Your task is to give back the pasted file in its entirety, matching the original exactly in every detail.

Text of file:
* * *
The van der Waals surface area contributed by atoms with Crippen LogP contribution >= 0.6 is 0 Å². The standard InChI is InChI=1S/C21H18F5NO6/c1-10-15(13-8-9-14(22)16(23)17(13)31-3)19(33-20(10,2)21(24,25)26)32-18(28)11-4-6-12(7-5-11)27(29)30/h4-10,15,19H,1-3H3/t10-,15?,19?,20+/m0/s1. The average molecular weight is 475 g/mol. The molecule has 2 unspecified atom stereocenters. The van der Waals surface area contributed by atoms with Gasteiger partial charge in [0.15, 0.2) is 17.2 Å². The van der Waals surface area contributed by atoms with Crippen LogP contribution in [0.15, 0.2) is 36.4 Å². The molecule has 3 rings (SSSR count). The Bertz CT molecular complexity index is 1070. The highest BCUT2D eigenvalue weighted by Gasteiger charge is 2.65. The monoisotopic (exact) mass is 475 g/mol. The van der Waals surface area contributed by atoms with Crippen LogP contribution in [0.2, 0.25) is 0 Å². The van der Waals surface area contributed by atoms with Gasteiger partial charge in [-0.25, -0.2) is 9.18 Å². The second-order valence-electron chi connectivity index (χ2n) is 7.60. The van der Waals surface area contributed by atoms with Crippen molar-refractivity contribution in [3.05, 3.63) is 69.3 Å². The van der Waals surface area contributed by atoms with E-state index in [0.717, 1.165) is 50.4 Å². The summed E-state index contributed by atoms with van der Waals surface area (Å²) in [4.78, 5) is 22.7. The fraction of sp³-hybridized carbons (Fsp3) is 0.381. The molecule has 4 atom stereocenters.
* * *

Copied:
The van der Waals surface area contributed by atoms with Crippen LogP contribution >= 0.6 is 0 Å². The standard InChI is InChI=1S/C21H18F5NO6/c1-10-15(13-8-9-14(22)16(23)17(13)31-3)19(33-20(10,2)21(24,25)26)32-18(28)11-4-6-12(7-5-11)27(29)30/h4-10,15,19H,1-3H3/t10-,15?,19?,20+/m0/s1. The average molecular weight is 475 g/mol. The molecule has 2 unspecified atom stereocenters. The van der Waals surface area contributed by atoms with Gasteiger partial charge in [0.15, 0.2) is 17.2 Å². The van der Waals surface area contributed by atoms with Crippen LogP contribution in [0.15, 0.2) is 36.4 Å². The molecule has 3 rings (SSSR count). The Bertz CT molecular complexity index is 1070. The highest BCUT2D eigenvalue weighted by Gasteiger charge is 2.65. The monoisotopic (exact) mass is 475 g/mol. The van der Waals surface area contributed by atoms with Crippen LogP contribution in [0.2, 0.25) is 0 Å². The van der Waals surface area contributed by atoms with Gasteiger partial charge in [-0.25, -0.2) is 9.18 Å². The second-order valence-electron chi connectivity index (χ2n) is 7.60. The van der Waals surface area contributed by atoms with Crippen molar-refractivity contribution in [3.05, 3.63) is 69.3 Å². The van der Waals surface area contributed by atoms with E-state index in [0.717, 1.165) is 50.4 Å². The summed E-state index contributed by atoms with van der Waals surface area (Å²) in [4.78, 5) is 22.7. The fraction of sp³-hybridized carbons (Fsp3) is 0.381. The molecule has 4 atom stereocenters.